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  1. #1
    Senior Member ZiL's Avatar
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    Default Masters Program Decision (Languages)

    Alrighty, so I've been driving myself mental for over a year now imagining which subject I would be happiest studying long term. I applied to schools for each of the three subjects I studied at the university. Right now I've begun narrowing it down, and am thinking I will probably stay at the same university for a couple of years to do a master's with the intention of continuing on to a PhD somewhere else afterward. I am stuck between Spanish and German. I have been accepted to the Spanish program, and will be accepted to German probably this week.

    Can anyone tell me what they think or what they know? Also, as for funding, what would you say is an excellent offer? Right now I have offers for teaching assistantships and additional funding, but I was wondering what sort of stipend is considered good.

    Also, I know careers related to Spanish will be easier to find, but can anyone give me some thoughts about PhD study or later careers with a background in either language?

    I only have a little time to decide, so I am open to hearing everything right now.


    Thanks guys.
    ALL AROUND THE WORLD PEOPLE EATIN' GUMBO

  2. #2
    Striving for balance Little Linguist's Avatar
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    May I offer a suggestion? Apply for a Fulbright scholarship to the country that speaks the language you want to study. Why?

    a) You get a stipend for teaching English.
    b) Because you are teaching English, you have a great thing for your resume.
    c) You can travel and experience the country.
    d) You become fluent in the language and familiar with the culture.
    e) You have time to study in Europe, where education is a hell of a lot cheaper.
    f) Fulbright is a well-known organization and highly regarded.

    FYI: The job market is better in Germany in a lot of areas than Spain, depending on the area and the field, so I've heard.

    Just food for thought.

    If you want to stay in the States, ask yourself what your ultimate goal is. That will determine which language is better for you. And you also have to ask yourself what you enjoy more.

  3. #3
    Senior Member ZiL's Avatar
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    Well, for some more background information...

    My first major was anthropology, but our program started falling apart halfway through my finishing the major, so I don't have many anthro contacts or much hands-on experience in the realm of cultural fieldwork. I applied to 3 schools for anthro, but was rejected by 2 and am waiting on the 3rd. An alternative I always had in mind, was to do one of the languages, and see where it takes me. If I did Spanish, the goal would probably be to get a M.A., focusing as much on Latin America and indigenous/Spanish history as possible, and then applying later to PhD programs for anthro. Honestly, I never wanted to be the equivalent of an English teacher, so while I enjoy literature to some extent and am good at working with it, I don't want to have a pure literary focus. Literature with a good dose of cultural and historical research, sure. I am also rather sick of learning linguistic theories at the moment, at least Chomsky-based ones, not that it isn't interesting, but UG-based linguistics is often a curriculum option in language departments, and I'm not jiving on that.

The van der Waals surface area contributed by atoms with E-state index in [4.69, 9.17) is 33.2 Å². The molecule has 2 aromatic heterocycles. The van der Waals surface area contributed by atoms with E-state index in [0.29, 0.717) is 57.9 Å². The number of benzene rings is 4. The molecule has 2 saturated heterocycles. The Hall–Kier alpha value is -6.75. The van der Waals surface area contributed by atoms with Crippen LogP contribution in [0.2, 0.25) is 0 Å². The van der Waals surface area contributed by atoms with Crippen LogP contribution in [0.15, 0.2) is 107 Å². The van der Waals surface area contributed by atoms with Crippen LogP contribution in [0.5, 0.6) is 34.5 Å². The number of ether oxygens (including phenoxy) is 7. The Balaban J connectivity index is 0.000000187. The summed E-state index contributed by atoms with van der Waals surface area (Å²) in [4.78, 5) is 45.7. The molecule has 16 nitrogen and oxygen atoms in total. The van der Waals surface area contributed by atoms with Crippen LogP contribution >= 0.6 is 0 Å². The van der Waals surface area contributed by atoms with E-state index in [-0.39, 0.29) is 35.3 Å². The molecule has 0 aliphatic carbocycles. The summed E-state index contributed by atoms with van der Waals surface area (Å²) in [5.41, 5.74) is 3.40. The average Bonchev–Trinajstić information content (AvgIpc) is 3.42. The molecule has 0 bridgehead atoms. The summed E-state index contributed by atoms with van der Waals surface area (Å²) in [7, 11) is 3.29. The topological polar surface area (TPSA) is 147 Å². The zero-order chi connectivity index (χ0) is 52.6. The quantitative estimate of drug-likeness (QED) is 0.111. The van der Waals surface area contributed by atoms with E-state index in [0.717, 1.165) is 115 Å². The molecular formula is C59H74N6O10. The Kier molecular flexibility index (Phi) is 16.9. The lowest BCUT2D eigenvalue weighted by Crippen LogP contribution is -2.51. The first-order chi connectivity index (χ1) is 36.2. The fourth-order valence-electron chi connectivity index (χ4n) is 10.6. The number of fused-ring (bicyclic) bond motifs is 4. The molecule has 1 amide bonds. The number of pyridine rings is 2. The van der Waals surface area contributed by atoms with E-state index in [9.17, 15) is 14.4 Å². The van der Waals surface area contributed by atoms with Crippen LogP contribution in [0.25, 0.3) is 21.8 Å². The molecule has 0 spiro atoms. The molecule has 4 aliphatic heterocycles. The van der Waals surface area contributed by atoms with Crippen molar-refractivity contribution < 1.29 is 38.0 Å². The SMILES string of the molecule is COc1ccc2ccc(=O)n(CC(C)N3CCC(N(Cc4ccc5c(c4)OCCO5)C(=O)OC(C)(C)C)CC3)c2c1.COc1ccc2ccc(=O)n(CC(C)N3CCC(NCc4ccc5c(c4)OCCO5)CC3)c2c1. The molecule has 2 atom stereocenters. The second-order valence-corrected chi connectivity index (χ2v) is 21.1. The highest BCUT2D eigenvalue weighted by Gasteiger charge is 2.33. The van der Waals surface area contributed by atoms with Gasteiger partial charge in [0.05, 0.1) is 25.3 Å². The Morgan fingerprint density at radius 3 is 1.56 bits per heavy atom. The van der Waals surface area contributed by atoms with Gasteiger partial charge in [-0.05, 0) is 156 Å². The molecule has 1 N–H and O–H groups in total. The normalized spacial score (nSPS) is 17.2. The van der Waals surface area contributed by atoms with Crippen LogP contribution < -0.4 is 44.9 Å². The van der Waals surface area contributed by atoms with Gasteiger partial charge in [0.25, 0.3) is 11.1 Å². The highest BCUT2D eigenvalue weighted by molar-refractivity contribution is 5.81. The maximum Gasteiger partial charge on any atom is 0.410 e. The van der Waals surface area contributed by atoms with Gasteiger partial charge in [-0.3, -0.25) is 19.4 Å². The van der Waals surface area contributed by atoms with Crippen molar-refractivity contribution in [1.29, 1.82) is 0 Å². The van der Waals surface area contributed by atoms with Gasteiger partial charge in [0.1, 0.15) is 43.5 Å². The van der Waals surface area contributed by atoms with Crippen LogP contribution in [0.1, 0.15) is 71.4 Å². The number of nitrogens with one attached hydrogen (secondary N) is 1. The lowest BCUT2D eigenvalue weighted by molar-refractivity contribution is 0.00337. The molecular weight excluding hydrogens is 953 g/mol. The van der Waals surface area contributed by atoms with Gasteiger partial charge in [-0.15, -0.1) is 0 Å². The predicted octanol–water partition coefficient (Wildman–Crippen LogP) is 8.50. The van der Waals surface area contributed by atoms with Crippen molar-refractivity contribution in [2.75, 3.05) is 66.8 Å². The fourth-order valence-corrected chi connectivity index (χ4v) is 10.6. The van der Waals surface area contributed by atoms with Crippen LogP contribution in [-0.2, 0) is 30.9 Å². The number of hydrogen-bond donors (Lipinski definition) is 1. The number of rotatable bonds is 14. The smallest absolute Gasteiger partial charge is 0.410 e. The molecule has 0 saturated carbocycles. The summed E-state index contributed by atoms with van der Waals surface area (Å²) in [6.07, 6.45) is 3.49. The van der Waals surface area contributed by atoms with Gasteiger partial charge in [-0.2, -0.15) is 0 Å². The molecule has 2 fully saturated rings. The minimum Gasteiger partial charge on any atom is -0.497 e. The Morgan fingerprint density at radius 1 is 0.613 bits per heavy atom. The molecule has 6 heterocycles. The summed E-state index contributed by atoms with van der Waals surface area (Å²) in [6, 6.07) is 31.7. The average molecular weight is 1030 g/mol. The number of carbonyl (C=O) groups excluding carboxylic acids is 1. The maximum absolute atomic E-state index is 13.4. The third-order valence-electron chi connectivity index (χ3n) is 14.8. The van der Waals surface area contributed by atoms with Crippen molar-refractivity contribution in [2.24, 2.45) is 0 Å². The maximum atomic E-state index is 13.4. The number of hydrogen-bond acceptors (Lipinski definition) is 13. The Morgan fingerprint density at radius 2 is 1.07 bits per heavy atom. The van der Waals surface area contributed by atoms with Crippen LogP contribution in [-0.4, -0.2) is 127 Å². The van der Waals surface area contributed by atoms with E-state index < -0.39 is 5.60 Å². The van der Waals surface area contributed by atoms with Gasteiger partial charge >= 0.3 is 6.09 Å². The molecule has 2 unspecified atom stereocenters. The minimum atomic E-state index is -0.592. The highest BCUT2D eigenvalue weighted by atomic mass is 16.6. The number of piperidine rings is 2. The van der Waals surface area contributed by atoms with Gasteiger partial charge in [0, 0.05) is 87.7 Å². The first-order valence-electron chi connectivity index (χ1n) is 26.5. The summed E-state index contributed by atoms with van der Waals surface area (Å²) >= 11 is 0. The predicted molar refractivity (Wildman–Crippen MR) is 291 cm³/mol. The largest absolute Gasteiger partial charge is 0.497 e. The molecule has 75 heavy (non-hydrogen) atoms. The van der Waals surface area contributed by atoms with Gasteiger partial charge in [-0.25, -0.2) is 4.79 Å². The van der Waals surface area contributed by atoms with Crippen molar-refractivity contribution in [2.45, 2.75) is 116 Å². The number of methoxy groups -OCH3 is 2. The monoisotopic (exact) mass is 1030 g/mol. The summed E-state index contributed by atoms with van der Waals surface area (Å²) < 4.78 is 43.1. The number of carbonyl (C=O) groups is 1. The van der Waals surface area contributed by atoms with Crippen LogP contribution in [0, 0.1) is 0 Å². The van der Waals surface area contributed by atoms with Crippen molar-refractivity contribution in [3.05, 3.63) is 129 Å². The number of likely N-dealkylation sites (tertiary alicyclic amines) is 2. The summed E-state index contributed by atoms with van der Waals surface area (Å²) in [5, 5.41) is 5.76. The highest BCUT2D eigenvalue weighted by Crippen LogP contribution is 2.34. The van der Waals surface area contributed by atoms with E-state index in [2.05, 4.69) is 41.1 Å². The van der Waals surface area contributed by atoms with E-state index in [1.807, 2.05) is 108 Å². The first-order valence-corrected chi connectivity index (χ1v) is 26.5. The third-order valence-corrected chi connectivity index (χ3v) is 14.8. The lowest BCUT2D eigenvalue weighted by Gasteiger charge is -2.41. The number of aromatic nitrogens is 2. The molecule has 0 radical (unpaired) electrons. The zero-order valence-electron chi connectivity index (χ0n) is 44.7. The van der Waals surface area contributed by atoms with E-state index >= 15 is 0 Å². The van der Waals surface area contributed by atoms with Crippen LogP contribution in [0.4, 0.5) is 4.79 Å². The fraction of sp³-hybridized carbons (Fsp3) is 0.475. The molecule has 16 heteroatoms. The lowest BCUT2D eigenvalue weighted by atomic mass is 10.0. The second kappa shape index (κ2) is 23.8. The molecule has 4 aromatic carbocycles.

German, I began learning it in my freshman year and I've improved rapidly. I've always been interested in the country's history and it's relations with Polish neighbors and Jewish inhabitants. Though I said I don't want to become the equivalent of an English teacher, I do relate to German literature better, and I definitely see the crossover in ideas, philosophies, and ways of life from German culture to Western culture in general, particularly in the U.S. I find that German would be an excellent way to go for studying western society "anthropologically." Despite my lack of experience, I was accepted into one of the best German departments in the U.S. (but with funding news still pending), so study in this area appears to be within reach.

    Basically I want to do interdisciplinary research within culture areas, and either way I'm looking at shooting for a PhD.

    Like I said, I was accepted by both of the language departments at the school I am currently going to, with guaranteed funding, so at this point I may have to take one of these offers, and I am not unhappy about that. One offers about $4,000 more than the other, simply because they have more resources, and the other appears to allow more research freedom, because with a smaller staff, student work is not as regimented as in the other.

    I'm just rather stuck.

    And the Fulbright is an excellent idea. Naturally though, I was considering applying for it for this year, but I couldn't decide which language to do it in!
    ALL AROUND THE WORLD PEOPLE EATIN' GUMBO

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